I believe the current process encourages agencies to only plan for short-term annual budgetary needs. This puts agencies in a position in which it is to their advantage to use this artificial state of emergency as leverage against Congress to receive the additional funding they want. We are encouraging manage by crisis instead of management by plan. How can members of Congress say "No" to an agency that cannot pay for a necessary capital project because there was no plan for a crisis on the part of the agency? This "management by crisis" tendency may be somewhat mitigated by the recently passed Government Performance and Results Act, or GPRA. This Act requires agencies and departments to formulate strategic plans that include a mission statement and program goals. The agencies' performance plans will be submitted as part of the president's fiscal 1999 budget. However, it is still very early to thoroughly evaluate the impact of GPRA on the budget and appropriations process.
Other Congressional initiatives that have been implemented to strengthen the accountability of agencies and their need to achieve results and budget properly are the Clinger-Cohen Act, the Federal Acquisition Streamlining Act, and the Brown Act. The Chief Financial Officers and Government Management Reform acts require that agencies get audited financial statements beginning March 1, 1998. For the first time long-term spending and investments can be evaluated during the budget process.
One example I would cite I am very familiar with because it involves Yellowstone National Park and my home state of Wyoming. Yellowstone National Park needs $5 million for a sewer system facility ($5 million out of an $18 million budget) but the Park Service did not request funding for this system in the President's budget proposal. It was not until after the President's budget proposal was submitted that the Park Service requested additional funding for the capital investment of a sewer system. This proves that Yellowstone National Park did not have a sufficient plan and clear goals so that they could budget for this large capital expenditure. In order for the Park to supplement their annual funds, it has consistently used crisis situations such as this. With both the requirements of GPRA and a capital budget, the Park Service would not have an excuse for this type of deficiency in planning. The Park Service would be forced to use a means other than their present crisis management technique to address their needs. If the Park Service had followed a budget planning phase similar to that in OMB's Capital Programming Guide it would not be in its current situation.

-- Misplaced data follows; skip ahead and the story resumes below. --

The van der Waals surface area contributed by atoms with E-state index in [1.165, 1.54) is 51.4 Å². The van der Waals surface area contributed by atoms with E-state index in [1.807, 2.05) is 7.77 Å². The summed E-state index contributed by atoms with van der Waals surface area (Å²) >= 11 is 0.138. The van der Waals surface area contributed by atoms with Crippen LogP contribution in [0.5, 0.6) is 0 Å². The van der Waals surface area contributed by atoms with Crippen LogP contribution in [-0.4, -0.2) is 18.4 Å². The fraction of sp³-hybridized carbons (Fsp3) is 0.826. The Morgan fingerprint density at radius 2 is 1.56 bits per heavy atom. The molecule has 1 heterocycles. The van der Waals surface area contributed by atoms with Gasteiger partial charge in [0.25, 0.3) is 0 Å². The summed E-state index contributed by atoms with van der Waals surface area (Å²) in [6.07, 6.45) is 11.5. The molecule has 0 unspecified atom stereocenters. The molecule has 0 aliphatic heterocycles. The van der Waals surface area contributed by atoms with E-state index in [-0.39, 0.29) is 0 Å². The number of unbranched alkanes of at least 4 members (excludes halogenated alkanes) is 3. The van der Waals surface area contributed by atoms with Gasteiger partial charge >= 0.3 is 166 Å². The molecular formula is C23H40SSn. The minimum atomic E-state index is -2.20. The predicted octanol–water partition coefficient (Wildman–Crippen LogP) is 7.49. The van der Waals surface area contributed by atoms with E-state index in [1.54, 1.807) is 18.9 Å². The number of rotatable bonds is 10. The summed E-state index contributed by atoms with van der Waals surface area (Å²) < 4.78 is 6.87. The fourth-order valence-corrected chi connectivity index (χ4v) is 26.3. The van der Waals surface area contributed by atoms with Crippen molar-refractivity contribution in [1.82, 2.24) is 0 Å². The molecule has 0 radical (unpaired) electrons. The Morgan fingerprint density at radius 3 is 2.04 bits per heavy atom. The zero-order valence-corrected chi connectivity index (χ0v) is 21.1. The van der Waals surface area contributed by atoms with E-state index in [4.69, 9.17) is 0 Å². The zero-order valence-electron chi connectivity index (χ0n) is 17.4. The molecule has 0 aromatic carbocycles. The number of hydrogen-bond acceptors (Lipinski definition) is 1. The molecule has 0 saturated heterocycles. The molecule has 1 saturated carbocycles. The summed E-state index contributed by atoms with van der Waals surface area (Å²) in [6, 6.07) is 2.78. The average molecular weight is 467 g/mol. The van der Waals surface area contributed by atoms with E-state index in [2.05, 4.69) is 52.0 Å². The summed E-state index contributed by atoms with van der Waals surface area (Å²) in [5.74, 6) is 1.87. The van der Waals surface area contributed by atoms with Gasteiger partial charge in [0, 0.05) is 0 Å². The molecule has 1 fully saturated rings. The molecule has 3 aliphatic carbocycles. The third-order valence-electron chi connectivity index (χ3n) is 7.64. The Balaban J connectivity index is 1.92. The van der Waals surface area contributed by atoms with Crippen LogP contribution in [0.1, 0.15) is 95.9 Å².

In the first step of the budgeting phase, The Capital Programming Guide recommends an agency submit an asset request to the OMB with the demonstration that it is justified by a cost-benefit analysis. OMB then determines if the agency submission requires modifications or is not applicable to its mission. The agency will then make the necessary revisions so that it might be included in the President's budget. The last step involves my Colleagues in Congress and I as we exercise Congressional oversight before our approval is given. The Park Service moved directly to Congressional approval and avoided the important scrutiny and approval process of the OMB.
The strategic planning process could be greatly enhanced and complemented by the use of capital budgeting on an agency by agency basis. If agencies are required to use a capital budget, Congress would be much less willing to fund the agencies that manage by crisis, or the current status quo. Tying strategic planning to capital budgeting will require agencies to perform as a business by forcing them to consider the cost and strategic importance to their missions.
Now that I have explained how the term "capital" should be defined and the plight of the current agency budgeting process, I would like to share my thoughts on the type of capital budgeting to implement. There are as many types of capital budgeting as there are definitions for "capital."